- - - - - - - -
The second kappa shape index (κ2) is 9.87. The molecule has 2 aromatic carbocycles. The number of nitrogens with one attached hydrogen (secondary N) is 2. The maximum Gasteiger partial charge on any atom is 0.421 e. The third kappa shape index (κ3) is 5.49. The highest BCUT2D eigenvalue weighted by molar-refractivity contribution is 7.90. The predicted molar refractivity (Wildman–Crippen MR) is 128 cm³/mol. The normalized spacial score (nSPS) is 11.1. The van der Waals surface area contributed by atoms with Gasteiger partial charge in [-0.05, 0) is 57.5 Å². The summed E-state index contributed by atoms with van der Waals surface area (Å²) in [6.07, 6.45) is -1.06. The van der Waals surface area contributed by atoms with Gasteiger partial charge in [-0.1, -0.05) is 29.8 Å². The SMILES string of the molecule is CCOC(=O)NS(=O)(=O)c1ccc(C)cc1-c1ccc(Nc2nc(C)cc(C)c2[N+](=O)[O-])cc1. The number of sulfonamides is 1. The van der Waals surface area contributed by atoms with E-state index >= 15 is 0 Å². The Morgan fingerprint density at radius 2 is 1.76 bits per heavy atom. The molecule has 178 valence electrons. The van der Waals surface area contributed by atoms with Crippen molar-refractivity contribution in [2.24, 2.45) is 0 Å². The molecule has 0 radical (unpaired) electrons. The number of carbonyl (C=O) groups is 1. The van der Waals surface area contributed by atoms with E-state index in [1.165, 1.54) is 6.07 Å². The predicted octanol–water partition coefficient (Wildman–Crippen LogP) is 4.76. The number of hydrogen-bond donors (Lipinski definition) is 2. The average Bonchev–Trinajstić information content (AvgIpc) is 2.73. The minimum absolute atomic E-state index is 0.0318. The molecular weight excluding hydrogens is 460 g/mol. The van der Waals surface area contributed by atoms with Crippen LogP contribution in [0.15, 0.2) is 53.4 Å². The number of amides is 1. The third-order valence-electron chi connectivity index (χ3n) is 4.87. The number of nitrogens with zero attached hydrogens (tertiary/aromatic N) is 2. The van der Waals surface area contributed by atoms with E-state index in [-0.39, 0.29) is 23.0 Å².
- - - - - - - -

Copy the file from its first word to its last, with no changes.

The second kappa shape index (κ2) is 9.87. The molecule has 2 aromatic carbocycles. The number of nitrogens with one attached hydrogen (secondary N) is 2. The maximum Gasteiger partial charge on any atom is 0.421 e. The third kappa shape index (κ3) is 5.49. The highest BCUT2D eigenvalue weighted by molar-refractivity contribution is 7.90. The predicted molar refractivity (Wildman–Crippen MR) is 128 cm³/mol. The normalized spacial score (nSPS) is 11.1. The van der Waals surface area contributed by atoms with Gasteiger partial charge in [-0.05, 0) is 57.5 Å². The summed E-state index contributed by atoms with van der Waals surface area (Å²) in [6.07, 6.45) is -1.06. The van der Waals surface area contributed by atoms with Gasteiger partial charge in [-0.1, -0.05) is 29.8 Å². The SMILES string of the molecule is CCOC(=O)NS(=O)(=O)c1ccc(C)cc1-c1ccc(Nc2nc(C)cc(C)c2[N+](=O)[O-])cc1. The number of sulfonamides is 1. The van der Waals surface area contributed by atoms with E-state index >= 15 is 0 Å². The Morgan fingerprint density at radius 2 is 1.76 bits per heavy atom. The molecule has 178 valence electrons. The van der Waals surface area contributed by atoms with Crippen molar-refractivity contribution in [2.24, 2.45) is 0 Å². The molecule has 0 radical (unpaired) electrons. The number of carbonyl (C=O) groups is 1. The van der Waals surface area contributed by atoms with E-state index in [1.165, 1.54) is 6.07 Å². The predicted octanol–water partition coefficient (Wildman–Crippen LogP) is 4.76. The number of hydrogen-bond donors (Lipinski definition) is 2. The average Bonchev–Trinajstić information content (AvgIpc) is 2.73. The minimum absolute atomic E-state index is 0.0318. The molecular weight excluding hydrogens is 460 g/mol. The van der Waals surface area contributed by atoms with Crippen LogP contribution in [0.15, 0.2) is 53.4 Å². The number of amides is 1. The third-order valence-electron chi connectivity index (χ3n) is 4.87. The number of nitrogens with zero attached hydrogens (tertiary/aromatic N) is 2. The van der Waals surface area contributed by atoms with E-state index in [-0.39, 0.29) is 23.0 Å².